A Gated City on a Hill

Gated house

Simon Howden | FreeDigitalPhotos.net

Despite living in an era of record low crime rates, America’s uber-rich are feeling less and less secure—at least as evidenced by New York City’s burgeoning “safe room” industry:

The world is a very scary place right now, especially for people of means; they feel cornered and threatened,” said Tom Gaffney, the president of Gaffco Ballistics, which has installed a number of safe rooms around New York City.

“When you have so much to lose, and you can afford to, you put a premium on your safety.”

So, couple of thoughts. First, cry me a goddamn river. The world can surely be a “very scary place” right now for the children of the desperately poor. The world can be a very scary place right now for undocumented immigrants. The world can be a very scary place right now for the chronically underemployed and for families facing foreclosure. And if there’s anybody who has a right to “feel cornered and threatened” in America today, it’s young black men just about every time they’re confronted by the police. But people of means, not so much. Far from a scary place, New York City is like a Disneyland for the super rich—with unlimited Fastpasses. So forgive me if I roll my eyes at this zillionaire-as-victim meme.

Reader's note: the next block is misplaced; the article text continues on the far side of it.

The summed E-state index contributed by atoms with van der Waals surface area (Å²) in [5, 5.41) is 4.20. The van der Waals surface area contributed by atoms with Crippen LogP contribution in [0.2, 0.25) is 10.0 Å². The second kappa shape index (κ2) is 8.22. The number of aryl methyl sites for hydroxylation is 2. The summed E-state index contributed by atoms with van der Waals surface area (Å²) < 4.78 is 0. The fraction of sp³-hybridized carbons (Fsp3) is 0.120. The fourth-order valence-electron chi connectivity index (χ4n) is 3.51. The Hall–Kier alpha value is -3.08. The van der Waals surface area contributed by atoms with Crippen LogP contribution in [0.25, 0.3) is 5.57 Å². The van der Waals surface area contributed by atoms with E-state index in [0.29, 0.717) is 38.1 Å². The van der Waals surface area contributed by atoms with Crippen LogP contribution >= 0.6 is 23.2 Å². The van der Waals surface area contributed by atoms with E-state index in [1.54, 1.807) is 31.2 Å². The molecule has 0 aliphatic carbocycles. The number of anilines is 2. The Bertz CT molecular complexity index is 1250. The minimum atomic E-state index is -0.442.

That said, if people of means really do feel so cornered and threatened by the unwashed rabble these days that they’re willing to cower behind Kevlar-lined, steel-reinforced concrete walls, they might want to ask themselves, “Why?” If the threat is real, they should consider how our nation’s staggering income inequality is undermining their own security. And if the threat isn’t real, they should look deep inside themselves to question whether their paranoia stems from pathological narcissism or a healthy (and justified) pang of guilt?

Also, they might want to ask themselves, “Do I really want to live this way?”

As Civic Ventures Skunk-in-Chief Nick Hanauer has repeatedly warned his fellow plutocrats, the pitchforks are coming. I suppose hunkering down in their gated communities—prisoners of their own wealth—is one way to prepare for it. Or, acting out of rational self-interest, they could start using their enormous influence and wealth to promote policies that address income inequality before the inevitable backlash occurs.



David "Goldy" Goldstein has written about politics for The Stranger, The Nation and the Huffington Post. He hosted “The David Goldstein Show” on Seattle’s news/talk 710-KIRO from 2006 through 2008, and has been pissing off readers at his blog HorsesAss.org for more than a decade.